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Telkom Kenya CEO Mugo Kibati On The Spot Over Sh2B Scandal With The Government

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Telkom Kenya CEO Mugo Kibati.

Telkom Kenya CEO Mugo Kibati is is on the spot for billing and collecting fibre optic revenues on behalf of the ICT ministry without Treasury’s approval.

Mr. Kibati was on Wednesday summoned by the Public Accounts Committee(PAC) following revelations by the Auditor General that the National Fibre Optic Backbone Infrastructure (Nofbi) program was marred with irregularities in the tendering process. Mugo was swearing horizontally before the committee as he had no clear words how he collected money from Nofbi users without the approval of the National Treasury as required by law.

Telkom’s contract had ended in 2016 but Mugo has continued to collect revenue from Nofbi. According to the reports, Telkom has collected Sh2 billion since it was contracted in 2013 by the ICT ministry, Telkom Kenya has not remitted anything to the government contrary to the contractual terms.

It took the curious eyes of the ICT Principal Secretary Jerome Ochieng’ to blow the scandal following the tabling of the ICT audit report in parliament. It has now emerged that Mugo worked secretly with Information Communication Technology Authority (ICTA) in collecting the funds without informing the parent ministry body ICT.

PS Ochieng while appearing before the same committee said he was totally unaware of the deal which Telkom executive executed with ICTA contrary to the laws.

Article 209 (1), (2) and (4) of the Constitution and Section 75 (1) of the Public Finance Management (PFM) Act confers the Cabinet secretary in charge of the National Treasury the powers to designate in writing the receivers of the national government revenue.

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“Where did the CEO Telkom Kenya draw the powers to collect revenue on behalf of the government? What is clear is that they collected without the concurrence of the National Treasury,” Mp Aden Duale said.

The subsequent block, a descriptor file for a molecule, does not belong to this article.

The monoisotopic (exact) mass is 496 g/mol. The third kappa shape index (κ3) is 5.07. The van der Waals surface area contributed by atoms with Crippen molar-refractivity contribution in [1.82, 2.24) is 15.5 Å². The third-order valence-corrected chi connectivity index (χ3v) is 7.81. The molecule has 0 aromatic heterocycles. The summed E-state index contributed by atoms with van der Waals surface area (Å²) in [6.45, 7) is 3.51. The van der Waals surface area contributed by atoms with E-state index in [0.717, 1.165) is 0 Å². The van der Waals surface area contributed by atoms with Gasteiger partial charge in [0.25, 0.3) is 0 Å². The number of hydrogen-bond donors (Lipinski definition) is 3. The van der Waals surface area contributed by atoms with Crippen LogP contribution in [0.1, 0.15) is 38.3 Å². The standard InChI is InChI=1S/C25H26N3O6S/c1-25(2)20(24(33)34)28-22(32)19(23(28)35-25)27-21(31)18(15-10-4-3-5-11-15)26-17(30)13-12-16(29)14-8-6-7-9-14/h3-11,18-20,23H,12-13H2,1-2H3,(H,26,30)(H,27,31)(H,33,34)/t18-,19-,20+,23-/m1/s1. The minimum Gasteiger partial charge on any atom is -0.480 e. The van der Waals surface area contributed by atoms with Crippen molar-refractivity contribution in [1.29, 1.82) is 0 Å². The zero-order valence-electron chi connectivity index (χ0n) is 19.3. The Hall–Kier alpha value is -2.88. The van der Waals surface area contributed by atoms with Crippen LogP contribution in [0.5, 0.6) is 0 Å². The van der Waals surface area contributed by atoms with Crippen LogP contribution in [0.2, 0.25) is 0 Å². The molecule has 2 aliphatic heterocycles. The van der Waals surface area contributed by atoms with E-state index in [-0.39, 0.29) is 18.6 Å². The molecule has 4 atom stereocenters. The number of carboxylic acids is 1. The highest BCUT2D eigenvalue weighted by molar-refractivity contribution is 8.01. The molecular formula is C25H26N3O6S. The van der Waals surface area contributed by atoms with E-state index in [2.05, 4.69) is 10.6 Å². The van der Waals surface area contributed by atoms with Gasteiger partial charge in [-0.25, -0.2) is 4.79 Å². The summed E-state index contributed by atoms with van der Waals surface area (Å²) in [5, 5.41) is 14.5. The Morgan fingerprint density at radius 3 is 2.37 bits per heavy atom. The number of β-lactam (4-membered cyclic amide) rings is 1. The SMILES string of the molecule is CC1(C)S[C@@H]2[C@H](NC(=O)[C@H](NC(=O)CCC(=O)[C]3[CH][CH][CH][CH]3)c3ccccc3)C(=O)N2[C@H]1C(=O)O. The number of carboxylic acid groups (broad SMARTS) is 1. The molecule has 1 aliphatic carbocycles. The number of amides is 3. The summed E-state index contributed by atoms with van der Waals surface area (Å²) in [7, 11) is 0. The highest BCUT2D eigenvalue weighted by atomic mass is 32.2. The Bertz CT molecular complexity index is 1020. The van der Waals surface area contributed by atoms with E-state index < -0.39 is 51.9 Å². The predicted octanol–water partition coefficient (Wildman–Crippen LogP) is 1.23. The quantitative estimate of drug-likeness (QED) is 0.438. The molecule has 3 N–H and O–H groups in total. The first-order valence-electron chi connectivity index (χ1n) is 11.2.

“You are doing this thing (billing and collection of revenue) behind the back of the PS,” added Mr Duale.

It also emerged that ICTA extended the contract of Telkom in what appears to be a boardroom deal and a malpractice in all its form. PS Ochieng told the committee that ICTA CEO breached the law by circumventing the system, extending the contract without the full knowledge of his office.

The committee also noted that this was a dirty deal and vowed to bring to books all those involved in the scandal.

Telkom has kept the ICT ministry in the dark by not submitting Billings and collections for auditing and accountability as per the contract. The PS said they’ve never received any report in this respect.

The Auditor General has flagged the multi-billion National Fibre Optic Backbone (NOFBI) project over opaque tendering processes.

She said the taxpayers’ resources could have been lost in the project. In 2018/2019, the State Department of Information, Communication and Technology (ICT) paid Chinese firm Huawei Sh1.7 billion for the construction of the second phase of NOFBI.

However, according to the Auditor General, there are no details in respect to the date the payments were made or who authorised the Exim Bank to release the payments.

In the report for the State Department of ICT covering the year ended June 2019, Auditor General Nancy Gathungu says the project lacks crucial documentation over its financing and management.

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“Although the financing agreement indicated the government would sell out excess capacity commercially to the public and bill them to finance the loan repayment, there has been no billing done for the last five years it has been in operation,” explained Gathungu in her report.
The service provision framework deal with other internet service providers has not been implemented, with no records provided detailing users and the amount payable by each.
“The government has therefore been funding the operations of commercial entities without recovering the cost, which amounts to lack of prudent use of public resources,” explained Gathungu.

NOFBI started in 2005 as a State project to connect all major towns with high-speed broadband fibre.

Phase one of the project was given to three contractors and connected 28 counties. They were Huawei Technologies, ZTE and SAGEM that took 1,112km, 1,342km and 1,771km, respectively. Phase two was expected to cost Sh7.2 billion funded through the State and China’s Exim Bank, but has run into delays.

The Auditor General, however, queried the automatic extension of NOFBI contracts, lack of an inspection and acceptance committee, and lack of details on the assets created or the billing of service providers.


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